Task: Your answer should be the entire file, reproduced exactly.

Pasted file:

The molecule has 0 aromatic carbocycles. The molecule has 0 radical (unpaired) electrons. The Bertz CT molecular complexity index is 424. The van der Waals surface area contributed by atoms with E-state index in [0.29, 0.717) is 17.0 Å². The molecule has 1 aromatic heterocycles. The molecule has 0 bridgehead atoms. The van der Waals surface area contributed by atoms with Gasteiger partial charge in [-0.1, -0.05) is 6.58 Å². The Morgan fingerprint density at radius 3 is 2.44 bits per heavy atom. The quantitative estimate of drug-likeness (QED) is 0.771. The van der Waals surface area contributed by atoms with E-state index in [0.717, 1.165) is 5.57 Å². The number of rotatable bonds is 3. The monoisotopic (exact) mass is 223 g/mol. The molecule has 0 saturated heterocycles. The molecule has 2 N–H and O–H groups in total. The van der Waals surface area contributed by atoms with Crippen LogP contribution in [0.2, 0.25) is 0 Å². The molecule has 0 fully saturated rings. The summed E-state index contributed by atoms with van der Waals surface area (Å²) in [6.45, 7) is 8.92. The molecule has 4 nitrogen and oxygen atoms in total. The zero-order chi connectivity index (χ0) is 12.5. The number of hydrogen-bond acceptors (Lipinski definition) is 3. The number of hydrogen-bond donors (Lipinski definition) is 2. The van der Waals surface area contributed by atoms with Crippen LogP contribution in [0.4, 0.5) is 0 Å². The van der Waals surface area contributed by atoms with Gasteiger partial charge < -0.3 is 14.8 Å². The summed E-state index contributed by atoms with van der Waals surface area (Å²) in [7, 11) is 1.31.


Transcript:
The molecule has 0 aromatic carbocycles. The molecule has 0 radical (unpaired) electrons. The Bertz CT molecular complexity index is 424. The van der Waals surface area contributed by atoms with E-state index in [0.29, 0.717) is 17.0 Å². The molecule has 1 aromatic heterocycles. The molecule has 0 bridgehead atoms. The van der Waals surface area contributed by atoms with Gasteiger partial charge in [-0.1, -0.05) is 6.58 Å². The Morgan fingerprint density at radius 3 is 2.44 bits per heavy atom. The quantitative estimate of drug-likeness (QED) is 0.771. The van der Waals surface area contributed by atoms with E-state index in [0.717, 1.165) is 5.57 Å². The number of rotatable bonds is 3. The monoisotopic (exact) mass is 223 g/mol. The molecule has 0 saturated heterocycles. The molecule has 2 N–H and O–H groups in total. The van der Waals surface area contributed by atoms with Crippen LogP contribution in [0.2, 0.25) is 0 Å². The molecule has 0 fully saturated rings. The summed E-state index contributed by atoms with van der Waals surface area (Å²) in [6.45, 7) is 8.92. The molecule has 4 nitrogen and oxygen atoms in total. The zero-order chi connectivity index (χ0) is 12.5. The number of hydrogen-bond acceptors (Lipinski definition) is 3. The number of hydrogen-bond donors (Lipinski definition) is 2. The van der Waals surface area contributed by atoms with Crippen LogP contribution in [0.4, 0.5) is 0 Å². The van der Waals surface area contributed by atoms with Gasteiger partial charge < -0.3 is 14.8 Å². The summed E-state index contributed by atoms with van der Waals surface area (Å²) in [7, 11) is 1.31.